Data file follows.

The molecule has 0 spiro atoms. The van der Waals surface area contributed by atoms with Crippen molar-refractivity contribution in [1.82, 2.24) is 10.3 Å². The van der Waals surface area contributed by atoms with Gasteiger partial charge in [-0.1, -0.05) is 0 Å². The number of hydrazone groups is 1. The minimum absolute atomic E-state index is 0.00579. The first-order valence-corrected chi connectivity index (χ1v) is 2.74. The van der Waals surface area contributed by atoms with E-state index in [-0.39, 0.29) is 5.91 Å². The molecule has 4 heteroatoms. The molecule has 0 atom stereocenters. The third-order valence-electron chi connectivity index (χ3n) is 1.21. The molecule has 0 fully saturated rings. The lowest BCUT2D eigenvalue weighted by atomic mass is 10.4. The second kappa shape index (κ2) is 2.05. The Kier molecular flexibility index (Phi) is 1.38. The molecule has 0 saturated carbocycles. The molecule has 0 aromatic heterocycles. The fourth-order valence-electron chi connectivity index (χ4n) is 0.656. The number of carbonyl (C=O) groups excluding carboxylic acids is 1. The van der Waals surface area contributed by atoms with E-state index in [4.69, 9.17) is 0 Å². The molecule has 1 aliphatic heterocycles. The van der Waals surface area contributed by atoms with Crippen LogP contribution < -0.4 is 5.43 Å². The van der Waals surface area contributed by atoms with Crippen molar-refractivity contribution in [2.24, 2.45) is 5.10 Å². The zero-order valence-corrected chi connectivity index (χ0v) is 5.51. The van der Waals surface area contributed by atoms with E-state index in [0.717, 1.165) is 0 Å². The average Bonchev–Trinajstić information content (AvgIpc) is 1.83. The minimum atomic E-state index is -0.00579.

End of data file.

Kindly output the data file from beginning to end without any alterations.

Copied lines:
The molecule has 0 spiro atoms. The van der Waals surface area contributed by atoms with Crippen molar-refractivity contribution in [1.82, 2.24) is 10.3 Å². The van der Waals surface area contributed by atoms with Gasteiger partial charge in [-0.1, -0.05) is 0 Å². The number of hydrazone groups is 1. The minimum absolute atomic E-state index is 0.00579. The first-order valence-corrected chi connectivity index (χ1v) is 2.74. The van der Waals surface area contributed by atoms with E-state index in [-0.39, 0.29) is 5.91 Å². The molecule has 4 heteroatoms. The molecule has 0 atom stereocenters. The third-order valence-electron chi connectivity index (χ3n) is 1.21. The molecule has 0 fully saturated rings. The lowest BCUT2D eigenvalue weighted by atomic mass is 10.4. The second kappa shape index (κ2) is 2.05. The Kier molecular flexibility index (Phi) is 1.38. The molecule has 0 saturated carbocycles. The molecule has 0 aromatic heterocycles. The fourth-order valence-electron chi connectivity index (χ4n) is 0.656. The number of carbonyl (C=O) groups excluding carboxylic acids is 1. The van der Waals surface area contributed by atoms with E-state index in [4.69, 9.17) is 0 Å². The molecule has 1 aliphatic heterocycles. The van der Waals surface area contributed by atoms with Crippen LogP contribution < -0.4 is 5.43 Å². The van der Waals surface area contributed by atoms with Crippen molar-refractivity contribution in [2.24, 2.45) is 5.10 Å². The zero-order valence-corrected chi connectivity index (χ0v) is 5.51. The van der Waals surface area contributed by atoms with E-state index in [0.717, 1.165) is 0 Å². The average Bonchev–Trinajstić information content (AvgIpc) is 1.83. The minimum atomic E-state index is -0.00579.